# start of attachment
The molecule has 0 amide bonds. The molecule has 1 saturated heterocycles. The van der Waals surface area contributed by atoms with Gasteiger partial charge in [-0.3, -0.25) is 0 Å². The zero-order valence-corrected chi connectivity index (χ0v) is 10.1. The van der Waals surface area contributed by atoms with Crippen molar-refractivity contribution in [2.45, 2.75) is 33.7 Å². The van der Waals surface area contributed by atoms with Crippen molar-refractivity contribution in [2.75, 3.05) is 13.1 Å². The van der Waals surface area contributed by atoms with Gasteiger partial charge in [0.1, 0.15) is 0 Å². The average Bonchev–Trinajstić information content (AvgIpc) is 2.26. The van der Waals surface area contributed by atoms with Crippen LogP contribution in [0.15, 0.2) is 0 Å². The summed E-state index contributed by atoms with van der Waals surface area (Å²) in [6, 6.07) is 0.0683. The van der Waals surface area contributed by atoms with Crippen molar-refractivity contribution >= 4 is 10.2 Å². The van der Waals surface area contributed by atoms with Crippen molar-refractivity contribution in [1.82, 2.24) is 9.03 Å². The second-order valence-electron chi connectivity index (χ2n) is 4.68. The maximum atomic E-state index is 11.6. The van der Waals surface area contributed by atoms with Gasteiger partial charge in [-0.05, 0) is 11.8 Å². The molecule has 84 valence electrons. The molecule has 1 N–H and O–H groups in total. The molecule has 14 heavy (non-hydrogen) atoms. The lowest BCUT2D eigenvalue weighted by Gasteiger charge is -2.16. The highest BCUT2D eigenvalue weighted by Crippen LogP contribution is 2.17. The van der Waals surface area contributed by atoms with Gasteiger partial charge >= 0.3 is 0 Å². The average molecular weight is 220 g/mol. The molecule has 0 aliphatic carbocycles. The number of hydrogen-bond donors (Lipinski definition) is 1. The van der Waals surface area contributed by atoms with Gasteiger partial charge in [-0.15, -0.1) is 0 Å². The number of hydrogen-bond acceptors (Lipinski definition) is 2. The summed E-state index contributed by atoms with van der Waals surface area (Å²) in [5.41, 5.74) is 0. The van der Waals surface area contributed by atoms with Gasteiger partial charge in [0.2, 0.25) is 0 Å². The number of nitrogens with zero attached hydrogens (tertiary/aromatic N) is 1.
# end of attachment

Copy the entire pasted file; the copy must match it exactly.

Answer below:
The molecule has 0 amide bonds. The molecule has 1 saturated heterocycles. The van der Waals surface area contributed by atoms with Gasteiger partial charge in [-0.3, -0.25) is 0 Å². The zero-order valence-corrected chi connectivity index (χ0v) is 10.1. The van der Waals surface area contributed by atoms with Crippen molar-refractivity contribution in [2.45, 2.75) is 33.7 Å². The van der Waals surface area contributed by atoms with Crippen molar-refractivity contribution in [2.75, 3.05) is 13.1 Å². The van der Waals surface area contributed by atoms with Gasteiger partial charge in [0.1, 0.15) is 0 Å². The average Bonchev–Trinajstić information content (AvgIpc) is 2.26. The van der Waals surface area contributed by atoms with Crippen LogP contribution in [0.15, 0.2) is 0 Å². The summed E-state index contributed by atoms with van der Waals surface area (Å²) in [6, 6.07) is 0.0683. The van der Waals surface area contributed by atoms with Crippen molar-refractivity contribution >= 4 is 10.2 Å². The van der Waals surface area contributed by atoms with Crippen molar-refractivity contribution in [1.82, 2.24) is 9.03 Å². The second-order valence-electron chi connectivity index (χ2n) is 4.68. The maximum atomic E-state index is 11.6. The van der Waals surface area contributed by atoms with Gasteiger partial charge in [-0.05, 0) is 11.8 Å². The molecule has 84 valence electrons. The molecule has 1 N–H and O–H groups in total. The molecule has 14 heavy (non-hydrogen) atoms. The lowest BCUT2D eigenvalue weighted by Gasteiger charge is -2.16. The highest BCUT2D eigenvalue weighted by Crippen LogP contribution is 2.17. The van der Waals surface area contributed by atoms with Gasteiger partial charge >= 0.3 is 0 Å². The average molecular weight is 220 g/mol. The molecule has 0 aliphatic carbocycles. The number of hydrogen-bond donors (Lipinski definition) is 1. The van der Waals surface area contributed by atoms with Gasteiger partial charge in [-0.15, -0.1) is 0 Å². The number of hydrogen-bond acceptors (Lipinski definition) is 2. The summed E-state index contributed by atoms with van der Waals surface area (Å²) in [5.41, 5.74) is 0. The van der Waals surface area contributed by atoms with Gasteiger partial charge in [0.2, 0.25) is 0 Å². The number of nitrogens with zero attached hydrogens (tertiary/aromatic N) is 1.